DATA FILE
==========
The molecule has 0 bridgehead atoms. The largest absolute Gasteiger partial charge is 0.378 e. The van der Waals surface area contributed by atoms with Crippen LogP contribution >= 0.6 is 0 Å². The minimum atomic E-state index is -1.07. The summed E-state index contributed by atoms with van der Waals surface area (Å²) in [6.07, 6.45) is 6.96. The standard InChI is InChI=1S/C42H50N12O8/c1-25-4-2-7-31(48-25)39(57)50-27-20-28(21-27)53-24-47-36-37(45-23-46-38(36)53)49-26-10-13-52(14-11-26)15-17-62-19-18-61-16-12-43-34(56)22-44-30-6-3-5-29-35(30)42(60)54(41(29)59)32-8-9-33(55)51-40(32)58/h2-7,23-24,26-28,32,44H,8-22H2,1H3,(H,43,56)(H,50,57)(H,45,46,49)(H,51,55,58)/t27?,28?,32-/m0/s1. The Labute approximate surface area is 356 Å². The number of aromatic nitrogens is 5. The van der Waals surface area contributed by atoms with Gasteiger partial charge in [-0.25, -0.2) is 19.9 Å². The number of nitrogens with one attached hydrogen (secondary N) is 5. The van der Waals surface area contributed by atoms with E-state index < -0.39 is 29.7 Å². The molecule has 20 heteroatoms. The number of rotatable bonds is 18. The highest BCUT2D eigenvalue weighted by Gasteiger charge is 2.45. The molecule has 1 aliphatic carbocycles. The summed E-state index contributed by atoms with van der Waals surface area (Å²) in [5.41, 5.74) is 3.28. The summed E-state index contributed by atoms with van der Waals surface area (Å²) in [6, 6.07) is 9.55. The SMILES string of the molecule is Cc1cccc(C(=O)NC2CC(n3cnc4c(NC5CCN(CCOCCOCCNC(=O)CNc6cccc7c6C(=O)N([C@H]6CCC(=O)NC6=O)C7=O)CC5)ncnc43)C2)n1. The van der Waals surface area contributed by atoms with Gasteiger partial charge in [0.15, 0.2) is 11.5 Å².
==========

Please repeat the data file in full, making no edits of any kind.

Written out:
The molecule has 0 bridgehead atoms. The largest absolute Gasteiger partial charge is 0.378 e. The van der Waals surface area contributed by atoms with Crippen LogP contribution >= 0.6 is 0 Å². The minimum atomic E-state index is -1.07. The summed E-state index contributed by atoms with van der Waals surface area (Å²) in [6.07, 6.45) is 6.96. The standard InChI is InChI=1S/C42H50N12O8/c1-25-4-2-7-31(48-25)39(57)50-27-20-28(21-27)53-24-47-36-37(45-23-46-38(36)53)49-26-10-13-52(14-11-26)15-17-62-19-18-61-16-12-43-34(56)22-44-30-6-3-5-29-35(30)42(60)54(41(29)59)32-8-9-33(55)51-40(32)58/h2-7,23-24,26-28,32,44H,8-22H2,1H3,(H,43,56)(H,50,57)(H,45,46,49)(H,51,55,58)/t27?,28?,32-/m0/s1. The Labute approximate surface area is 356 Å². The number of aromatic nitrogens is 5. The van der Waals surface area contributed by atoms with Gasteiger partial charge in [-0.25, -0.2) is 19.9 Å². The number of nitrogens with one attached hydrogen (secondary N) is 5. The van der Waals surface area contributed by atoms with E-state index < -0.39 is 29.7 Å². The molecule has 20 heteroatoms. The number of rotatable bonds is 18. The highest BCUT2D eigenvalue weighted by Gasteiger charge is 2.45. The molecule has 1 aliphatic carbocycles. The summed E-state index contributed by atoms with van der Waals surface area (Å²) in [5.41, 5.74) is 3.28. The summed E-state index contributed by atoms with van der Waals surface area (Å²) in [6, 6.07) is 9.55. The SMILES string of the molecule is Cc1cccc(C(=O)NC2CC(n3cnc4c(NC5CCN(CCOCCOCCNC(=O)CNc6cccc7c6C(=O)N([C@H]6CCC(=O)NC6=O)C7=O)CC5)ncnc43)C2)n1. The van der Waals surface area contributed by atoms with Gasteiger partial charge in [0.15, 0.2) is 11.5 Å².